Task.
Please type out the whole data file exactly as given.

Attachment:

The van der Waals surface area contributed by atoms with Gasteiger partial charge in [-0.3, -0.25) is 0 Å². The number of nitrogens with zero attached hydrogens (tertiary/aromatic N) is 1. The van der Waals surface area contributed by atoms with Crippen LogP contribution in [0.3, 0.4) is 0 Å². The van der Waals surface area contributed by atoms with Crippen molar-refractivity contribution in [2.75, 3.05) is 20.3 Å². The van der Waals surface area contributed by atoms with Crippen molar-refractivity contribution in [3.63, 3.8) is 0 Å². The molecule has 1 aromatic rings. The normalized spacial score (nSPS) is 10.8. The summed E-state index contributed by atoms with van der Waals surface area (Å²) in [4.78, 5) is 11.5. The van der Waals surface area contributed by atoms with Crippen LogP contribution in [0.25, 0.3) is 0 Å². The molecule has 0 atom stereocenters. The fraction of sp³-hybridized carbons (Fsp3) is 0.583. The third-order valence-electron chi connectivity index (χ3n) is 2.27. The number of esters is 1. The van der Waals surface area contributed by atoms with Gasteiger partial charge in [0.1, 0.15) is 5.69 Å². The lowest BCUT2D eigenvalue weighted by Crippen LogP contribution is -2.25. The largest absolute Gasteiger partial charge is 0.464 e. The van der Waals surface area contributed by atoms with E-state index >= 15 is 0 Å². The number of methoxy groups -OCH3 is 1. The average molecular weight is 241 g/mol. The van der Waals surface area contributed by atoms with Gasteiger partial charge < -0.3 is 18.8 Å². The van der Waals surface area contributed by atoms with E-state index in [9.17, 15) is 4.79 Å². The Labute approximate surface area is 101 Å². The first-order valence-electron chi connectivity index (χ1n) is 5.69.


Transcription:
The van der Waals surface area contributed by atoms with Gasteiger partial charge in [-0.3, -0.25) is 0 Å². The number of nitrogens with zero attached hydrogens (tertiary/aromatic N) is 1. The van der Waals surface area contributed by atoms with Crippen LogP contribution in [0.3, 0.4) is 0 Å². The van der Waals surface area contributed by atoms with Crippen molar-refractivity contribution in [2.75, 3.05) is 20.3 Å². The van der Waals surface area contributed by atoms with Crippen molar-refractivity contribution in [3.63, 3.8) is 0 Å². The molecule has 1 aromatic rings. The normalized spacial score (nSPS) is 10.8. The summed E-state index contributed by atoms with van der Waals surface area (Å²) in [4.78, 5) is 11.5. The van der Waals surface area contributed by atoms with Crippen LogP contribution in [0.25, 0.3) is 0 Å². The molecule has 0 atom stereocenters. The fraction of sp³-hybridized carbons (Fsp3) is 0.583. The third-order valence-electron chi connectivity index (χ3n) is 2.27. The number of esters is 1. The van der Waals surface area contributed by atoms with Gasteiger partial charge in [0.1, 0.15) is 5.69 Å². The lowest BCUT2D eigenvalue weighted by Crippen LogP contribution is -2.25. The largest absolute Gasteiger partial charge is 0.464 e. The van der Waals surface area contributed by atoms with E-state index >= 15 is 0 Å². The number of methoxy groups -OCH3 is 1. The average molecular weight is 241 g/mol. The van der Waals surface area contributed by atoms with Gasteiger partial charge < -0.3 is 18.8 Å². The van der Waals surface area contributed by atoms with E-state index in [9.17, 15) is 4.79 Å². The Labute approximate surface area is 101 Å². The first-order valence-electron chi connectivity index (χ1n) is 5.69.